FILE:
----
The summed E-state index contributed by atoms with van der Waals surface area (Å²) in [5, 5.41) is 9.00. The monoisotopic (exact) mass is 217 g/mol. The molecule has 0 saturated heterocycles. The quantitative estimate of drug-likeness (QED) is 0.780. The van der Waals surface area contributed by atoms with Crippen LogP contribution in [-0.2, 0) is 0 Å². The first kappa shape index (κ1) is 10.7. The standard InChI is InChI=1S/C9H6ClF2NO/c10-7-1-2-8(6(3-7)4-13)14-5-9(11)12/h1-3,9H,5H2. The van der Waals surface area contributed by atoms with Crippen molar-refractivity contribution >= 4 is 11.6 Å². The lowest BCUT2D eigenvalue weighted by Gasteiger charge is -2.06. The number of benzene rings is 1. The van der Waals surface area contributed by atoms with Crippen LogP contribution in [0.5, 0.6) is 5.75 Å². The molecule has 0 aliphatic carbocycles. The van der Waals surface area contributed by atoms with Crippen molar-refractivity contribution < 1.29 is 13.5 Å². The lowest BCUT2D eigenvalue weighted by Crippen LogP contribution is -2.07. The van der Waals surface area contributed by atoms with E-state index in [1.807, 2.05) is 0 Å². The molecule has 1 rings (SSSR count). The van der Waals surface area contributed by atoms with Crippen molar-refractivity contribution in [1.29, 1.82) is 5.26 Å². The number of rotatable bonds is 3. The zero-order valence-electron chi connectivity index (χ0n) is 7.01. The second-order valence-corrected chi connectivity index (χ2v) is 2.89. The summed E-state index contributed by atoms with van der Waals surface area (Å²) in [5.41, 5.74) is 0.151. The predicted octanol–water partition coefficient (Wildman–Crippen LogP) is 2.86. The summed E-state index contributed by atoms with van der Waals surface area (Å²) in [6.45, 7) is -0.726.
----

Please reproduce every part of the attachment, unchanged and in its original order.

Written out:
The summed E-state index contributed by atoms with van der Waals surface area (Å²) in [5, 5.41) is 9.00. The monoisotopic (exact) mass is 217 g/mol. The molecule has 0 saturated heterocycles. The quantitative estimate of drug-likeness (QED) is 0.780. The van der Waals surface area contributed by atoms with Crippen LogP contribution in [-0.2, 0) is 0 Å². The first kappa shape index (κ1) is 10.7. The standard InChI is InChI=1S/C9H6ClF2NO/c10-7-1-2-8(6(3-7)4-13)14-5-9(11)12/h1-3,9H,5H2. The van der Waals surface area contributed by atoms with Crippen molar-refractivity contribution >= 4 is 11.6 Å². The lowest BCUT2D eigenvalue weighted by Gasteiger charge is -2.06. The number of benzene rings is 1. The van der Waals surface area contributed by atoms with Crippen LogP contribution in [0.5, 0.6) is 5.75 Å². The molecule has 0 aliphatic carbocycles. The van der Waals surface area contributed by atoms with Crippen molar-refractivity contribution < 1.29 is 13.5 Å². The lowest BCUT2D eigenvalue weighted by Crippen LogP contribution is -2.07. The van der Waals surface area contributed by atoms with E-state index in [1.807, 2.05) is 0 Å². The molecule has 1 rings (SSSR count). The van der Waals surface area contributed by atoms with Crippen molar-refractivity contribution in [1.29, 1.82) is 5.26 Å². The number of rotatable bonds is 3. The zero-order valence-electron chi connectivity index (χ0n) is 7.01. The second-order valence-corrected chi connectivity index (χ2v) is 2.89. The summed E-state index contributed by atoms with van der Waals surface area (Å²) in [5.41, 5.74) is 0.151. The predicted octanol–water partition coefficient (Wildman–Crippen LogP) is 2.86. The summed E-state index contributed by atoms with van der Waals surface area (Å²) in [6.45, 7) is -0.726.